In a decision civil liberties groups applauded as "a tremendous victory for the right to dissent," a jury on Thursday returned not guilty verdicts for six Americans on trial for protesting President Donald Trump's inauguration on January 20, 2017.
"A huge victory for democracy and protest, a huge defeat for the police state and the suppression of dissent."
—Angus Johnston, City University of New York
The group of protesters—which includes a nurse, a photojournalist, and a college student—could have faced decades in prison if convicted on charges that ranged from property destruction to conspiracy to riot.
Scott Michelman, senior staff attorney with the ACLU of D.C., said in a statement Thursday that the jury's decision to acquit the defendants of all charges "reaffirms two central constitutional principles of our democracy: first, that dissent is not a crime, and second, that our justice system does not permit guilt by association."
"We hope today's verdict begins the important work of teaching police and prosecutors to respect the line between lawbreaking and constitutionally protected protest," Michelman added.
— Angus Johnston (@studentactivism) December 21, 2017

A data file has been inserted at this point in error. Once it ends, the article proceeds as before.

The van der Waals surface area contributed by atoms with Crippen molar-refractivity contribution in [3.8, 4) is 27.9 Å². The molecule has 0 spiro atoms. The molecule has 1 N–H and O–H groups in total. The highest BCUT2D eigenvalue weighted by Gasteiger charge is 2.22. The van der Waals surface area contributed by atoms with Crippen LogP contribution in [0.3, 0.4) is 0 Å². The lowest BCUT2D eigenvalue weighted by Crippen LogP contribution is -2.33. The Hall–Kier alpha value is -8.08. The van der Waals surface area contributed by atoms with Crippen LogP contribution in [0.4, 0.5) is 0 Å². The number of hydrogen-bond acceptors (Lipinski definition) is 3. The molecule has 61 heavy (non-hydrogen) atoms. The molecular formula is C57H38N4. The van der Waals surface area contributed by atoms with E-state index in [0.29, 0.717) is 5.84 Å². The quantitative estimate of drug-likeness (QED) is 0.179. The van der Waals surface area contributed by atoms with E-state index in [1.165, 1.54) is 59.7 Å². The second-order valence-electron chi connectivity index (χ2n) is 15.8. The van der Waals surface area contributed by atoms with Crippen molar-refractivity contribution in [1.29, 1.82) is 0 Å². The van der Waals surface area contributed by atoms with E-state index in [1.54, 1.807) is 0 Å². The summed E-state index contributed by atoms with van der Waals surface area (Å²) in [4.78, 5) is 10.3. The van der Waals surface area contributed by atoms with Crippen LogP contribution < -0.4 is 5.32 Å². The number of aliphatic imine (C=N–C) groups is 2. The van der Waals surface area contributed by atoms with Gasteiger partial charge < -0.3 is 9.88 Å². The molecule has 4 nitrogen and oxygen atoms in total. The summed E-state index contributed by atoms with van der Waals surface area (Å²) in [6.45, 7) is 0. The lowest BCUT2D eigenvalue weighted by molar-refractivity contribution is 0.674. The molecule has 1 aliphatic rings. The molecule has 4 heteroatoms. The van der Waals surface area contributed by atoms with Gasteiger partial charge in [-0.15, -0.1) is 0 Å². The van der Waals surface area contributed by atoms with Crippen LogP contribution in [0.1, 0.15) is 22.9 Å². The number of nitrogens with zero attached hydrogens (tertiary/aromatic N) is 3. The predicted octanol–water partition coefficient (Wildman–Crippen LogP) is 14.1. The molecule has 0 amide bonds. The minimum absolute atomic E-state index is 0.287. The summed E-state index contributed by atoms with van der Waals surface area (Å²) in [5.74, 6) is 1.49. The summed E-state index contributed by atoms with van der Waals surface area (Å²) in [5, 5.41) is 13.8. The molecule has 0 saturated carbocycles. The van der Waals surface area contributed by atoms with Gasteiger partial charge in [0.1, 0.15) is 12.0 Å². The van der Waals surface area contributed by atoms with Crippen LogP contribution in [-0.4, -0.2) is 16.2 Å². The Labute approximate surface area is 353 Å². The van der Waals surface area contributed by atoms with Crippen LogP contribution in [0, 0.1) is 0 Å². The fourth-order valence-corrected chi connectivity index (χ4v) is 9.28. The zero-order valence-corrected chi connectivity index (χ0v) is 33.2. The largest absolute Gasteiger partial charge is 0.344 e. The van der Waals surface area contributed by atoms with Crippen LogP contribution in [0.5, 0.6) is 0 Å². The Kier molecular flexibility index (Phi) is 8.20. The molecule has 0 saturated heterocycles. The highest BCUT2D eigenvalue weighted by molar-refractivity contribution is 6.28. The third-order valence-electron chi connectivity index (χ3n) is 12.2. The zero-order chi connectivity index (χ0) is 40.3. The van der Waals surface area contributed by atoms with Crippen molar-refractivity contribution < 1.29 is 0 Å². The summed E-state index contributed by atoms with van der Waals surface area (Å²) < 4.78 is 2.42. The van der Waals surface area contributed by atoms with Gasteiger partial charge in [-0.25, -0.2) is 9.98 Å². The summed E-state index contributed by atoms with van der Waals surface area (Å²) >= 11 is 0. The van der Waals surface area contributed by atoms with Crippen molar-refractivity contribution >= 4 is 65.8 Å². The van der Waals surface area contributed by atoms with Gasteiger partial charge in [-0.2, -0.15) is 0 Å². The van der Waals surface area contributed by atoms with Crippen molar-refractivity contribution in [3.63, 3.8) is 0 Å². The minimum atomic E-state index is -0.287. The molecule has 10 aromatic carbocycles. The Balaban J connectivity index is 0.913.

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The trial of the six protesters began on November 20, and it was just the first of many set to take place in the coming months. More than 200 anti-Trump demonstrators, legal observers, and journalists were "indiscriminately" swept up in mass arrests carried out during inauguration protests in January. More than 180 demonstrators are still awaiting their time in court.
Jude Ortiz, mass defense committee chair for the National Lawyers Guild, called the jury's verdict on Thursday a "resounding victory" and argued it is proof of "the prosecution's complete lack of evidence."
Michelman of the ACLU agreed, noting that "for nearly a year these people have been under the cloud of felony charges that have turned their lives upside down, subjecting them to the anxiety and expense of defending themselves against charges that should never have been brought."
"No one should have to fear arrest or prosecution for coming to the nation's capital to express opinions peacefully, no matter what those opinions may be," Michelman concluded. "We hope that the U.S. Attorney's Office gets the message and moves quickly to drop all remaining changes against peaceful demonstrators."